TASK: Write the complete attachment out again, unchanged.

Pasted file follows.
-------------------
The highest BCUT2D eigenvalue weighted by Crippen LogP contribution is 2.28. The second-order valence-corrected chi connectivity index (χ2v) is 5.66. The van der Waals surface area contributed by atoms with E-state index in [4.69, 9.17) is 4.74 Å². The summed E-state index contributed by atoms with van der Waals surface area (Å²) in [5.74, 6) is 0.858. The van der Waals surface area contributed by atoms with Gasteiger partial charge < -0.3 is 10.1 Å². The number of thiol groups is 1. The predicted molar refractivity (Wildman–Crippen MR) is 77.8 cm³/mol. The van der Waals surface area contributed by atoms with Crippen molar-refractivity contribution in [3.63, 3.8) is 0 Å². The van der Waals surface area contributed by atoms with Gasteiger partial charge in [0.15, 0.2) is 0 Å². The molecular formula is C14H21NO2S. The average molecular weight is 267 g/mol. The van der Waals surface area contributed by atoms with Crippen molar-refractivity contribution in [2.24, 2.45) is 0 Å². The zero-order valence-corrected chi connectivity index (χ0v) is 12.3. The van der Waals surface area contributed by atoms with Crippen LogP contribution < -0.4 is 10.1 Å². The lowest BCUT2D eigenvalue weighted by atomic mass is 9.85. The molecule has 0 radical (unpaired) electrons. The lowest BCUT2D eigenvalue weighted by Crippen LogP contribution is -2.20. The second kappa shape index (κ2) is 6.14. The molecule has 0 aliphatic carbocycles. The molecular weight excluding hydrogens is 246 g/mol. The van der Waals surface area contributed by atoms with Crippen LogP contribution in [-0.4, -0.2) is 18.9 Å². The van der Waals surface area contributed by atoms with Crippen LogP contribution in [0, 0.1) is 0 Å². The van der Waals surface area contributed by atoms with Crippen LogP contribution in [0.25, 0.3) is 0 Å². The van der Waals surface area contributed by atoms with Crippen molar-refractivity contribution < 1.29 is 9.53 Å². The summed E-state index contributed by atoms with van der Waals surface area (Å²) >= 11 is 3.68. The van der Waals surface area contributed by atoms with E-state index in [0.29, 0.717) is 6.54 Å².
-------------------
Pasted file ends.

The highest BCUT2D eigenvalue weighted by Crippen LogP contribution is 2.28. The second-order valence-corrected chi connectivity index (χ2v) is 5.66. The van der Waals surface area contributed by atoms with E-state index in [4.69, 9.17) is 4.74 Å². The summed E-state index contributed by atoms with van der Waals surface area (Å²) in [5.74, 6) is 0.858. The van der Waals surface area contributed by atoms with Gasteiger partial charge < -0.3 is 10.1 Å². The number of thiol groups is 1. The predicted molar refractivity (Wildman–Crippen MR) is 77.8 cm³/mol. The van der Waals surface area contributed by atoms with Crippen molar-refractivity contribution in [3.63, 3.8) is 0 Å². The van der Waals surface area contributed by atoms with Gasteiger partial charge in [0.15, 0.2) is 0 Å². The molecular formula is C14H21NO2S. The average molecular weight is 267 g/mol. The van der Waals surface area contributed by atoms with Crippen molar-refractivity contribution in [2.24, 2.45) is 0 Å². The zero-order valence-corrected chi connectivity index (χ0v) is 12.3. The van der Waals surface area contributed by atoms with Crippen LogP contribution < -0.4 is 10.1 Å². The lowest BCUT2D eigenvalue weighted by atomic mass is 9.85. The molecule has 0 radical (unpaired) electrons. The lowest BCUT2D eigenvalue weighted by Crippen LogP contribution is -2.20. The second kappa shape index (κ2) is 6.14. The molecule has 0 aliphatic carbocycles. The molecular weight excluding hydrogens is 246 g/mol. The van der Waals surface area contributed by atoms with Crippen LogP contribution in [-0.4, -0.2) is 18.9 Å². The van der Waals surface area contributed by atoms with Crippen LogP contribution in [0, 0.1) is 0 Å². The van der Waals surface area contributed by atoms with Crippen LogP contribution in [0.25, 0.3) is 0 Å². The van der Waals surface area contributed by atoms with Crippen molar-refractivity contribution < 1.29 is 9.53 Å². The summed E-state index contributed by atoms with van der Waals surface area (Å²) >= 11 is 3.68. The van der Waals surface area contributed by atoms with E-state index in [0.29, 0.717) is 6.54 Å².